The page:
This performance by John Legend for TED says it all. This is what all children want to hear from the adults in their lives. I think it makes a good companion piece to this post by David Brooks, “The Seven Most Important People in A Child’s Life”. And, maybe it’s the kind of connection high school student, Jeff Bliss, really wishes all teachers would establish with their students…
Imagine There’s No Hate
This is a video that should probably be watched by older students, as some of the topics that it brings up might need to be discussed in a mature way. However, I love the concept of this PSA from the Anti-Defamation League. The premise is that some of the famous people, such as Martin Luther King Jr., who we lost far too early, would still be alive today and achieving even greater things if hatred did not exist. This would make for great class discussions, and inspire some research projects for some of the lesser known people featured. Even if you don’t show the video to your class, this could certainly be an interesting assignment, to choose a victim of hate and envision the contributions he or she could have made to this world if that person’s life had not been cut short.
UPDATE 6/9/2020: Unfortunately, Gwigle seems to not be available any longer. However, you can still create your own Gwigle-type game for classroom use.
Yes, you read that right! Gwigle is a site that bills itself as “an educational game to help you use Google more effectively.” Apparently, Gwigle has been around for awhile (since 2006, at least), but I just discovered it. The concept is that you are given a short list of search results, and you have to guess the search term. Along the way, you are given access to different search tips, and learn a little about how to refine your searches. I think that Google searches have changed a bit in the last 6 years, but it’s still a fun and challenging game that teaches some basic search skills. If you are interested in trying it, or having your students try it, I found a very helpful blog post by “Sophie”, in which she listed all of the answers. Another idea might be to develop your own Gwigle type game in the classroom, possibly using vocabulary words or historical events as search terms, and using it as a different way to review for your students.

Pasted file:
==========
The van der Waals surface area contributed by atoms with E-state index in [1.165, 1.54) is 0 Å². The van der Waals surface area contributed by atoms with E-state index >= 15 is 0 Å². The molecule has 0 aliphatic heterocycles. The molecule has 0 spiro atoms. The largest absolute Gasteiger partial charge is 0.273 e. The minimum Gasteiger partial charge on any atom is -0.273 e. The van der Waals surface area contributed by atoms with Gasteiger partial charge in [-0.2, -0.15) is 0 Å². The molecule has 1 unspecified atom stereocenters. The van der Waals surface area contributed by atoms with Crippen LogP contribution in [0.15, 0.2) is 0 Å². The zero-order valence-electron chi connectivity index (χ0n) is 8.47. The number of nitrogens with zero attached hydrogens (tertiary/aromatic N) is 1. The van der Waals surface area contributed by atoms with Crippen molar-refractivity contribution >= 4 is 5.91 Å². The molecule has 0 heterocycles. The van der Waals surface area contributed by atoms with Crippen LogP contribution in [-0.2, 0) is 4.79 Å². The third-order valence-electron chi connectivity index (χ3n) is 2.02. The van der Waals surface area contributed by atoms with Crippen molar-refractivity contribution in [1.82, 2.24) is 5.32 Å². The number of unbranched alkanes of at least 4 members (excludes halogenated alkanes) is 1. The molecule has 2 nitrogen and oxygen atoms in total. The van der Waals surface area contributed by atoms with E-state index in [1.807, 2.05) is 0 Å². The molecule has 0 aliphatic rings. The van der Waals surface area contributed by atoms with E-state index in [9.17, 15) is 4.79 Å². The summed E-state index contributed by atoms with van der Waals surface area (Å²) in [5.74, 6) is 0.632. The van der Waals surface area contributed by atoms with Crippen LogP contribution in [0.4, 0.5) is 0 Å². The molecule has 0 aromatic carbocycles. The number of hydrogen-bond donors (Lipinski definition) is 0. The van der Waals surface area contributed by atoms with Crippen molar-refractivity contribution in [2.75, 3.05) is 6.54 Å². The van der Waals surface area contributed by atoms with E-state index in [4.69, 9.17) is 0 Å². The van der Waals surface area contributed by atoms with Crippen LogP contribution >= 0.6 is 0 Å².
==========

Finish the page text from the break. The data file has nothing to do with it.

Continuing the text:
Paper Airplane Video
I have posted before about “Pink Bat“, a book by Michael McMillan, as well as the accompanying video. Recently, I came across another video by Mr. McMillan: “Paper Airplane: A Lesson for Flying Outside the Box”. This is a nostalgic look back to a time when innovation was embraced and putting a man on the moon was considered an achievement that could only be acquired by the utilizing the powerful combination of knowledge and creativity. “Paper Airplane” shows how important it is to let go of our preconceived notions, and to allow our ideas to soar past imagined boundaries.
This is a great video for teachers and parents to watch. Your students will also find it inspiring. I do suggest that you preview it before showing it to kids, as there is one small part (a cartoon bare bottom) that some might consider objectionable, depending on your audience.
Here is the link, in case the embedded video below does not show: http://youtu.be/QODh5s3XKJE
“Wordplay” by Flocabulary
Flocabulary is a site that bills itself as “Hip-Hop in the Classroom”. I used to access it regularly for their wonderful “The Week in Rap”, which, basically, was a summary of the week’s current events with interesting visuals and a catchy rap to accompany it. Unfortunately, this became part of Flocabulary’s subscription program, and I sadly had to discontinue my students’ weekly viewing (sometimes the only exposure that they had to what was in the news). However, Flocabulary does offer some free videos, and I caught a new one this week about figurative language called, “Wordplay“. It’s a fun video to show your students if you are in the midst of teaching them about personification, metaphors, similes, etc…
I have posted about iCivics.org a couple of times on my blog- once about the website, spearheaded by Sandra Day O’Connor, and once about the awesome free app, Pocket Law Firm. As today is Election Day, I thought it would be appropriate to once again mention the value of iCivics.org. According to the site, “In 2009, Justice Sandra Day O’Connor founded iCivics to reverse Americans’ declining civic knowledge and participation. Securing our democracy, she realized, requires teaching the next generation to understand and respect our system of governance.” Since my first post on this topic, over a year ago, iCivics has gained even more features. It has become a robust resource with 16 games, 15 curriculum units, and a multitude of service projects. Now, teachers can create their own accounts to which they can add classes, allowing them to track assignments and student progress. Students can earn points for playing games, and “spend” their points on community projects that they favor.
Although the curriculum units are geared toward students in grades 6-12, some of the games, like “Cast Your Vote“, could probably be played by advanced 4th or 5th graders.
And, if you are a U.S. citizen, don’t forget to cast your own vote today! 😉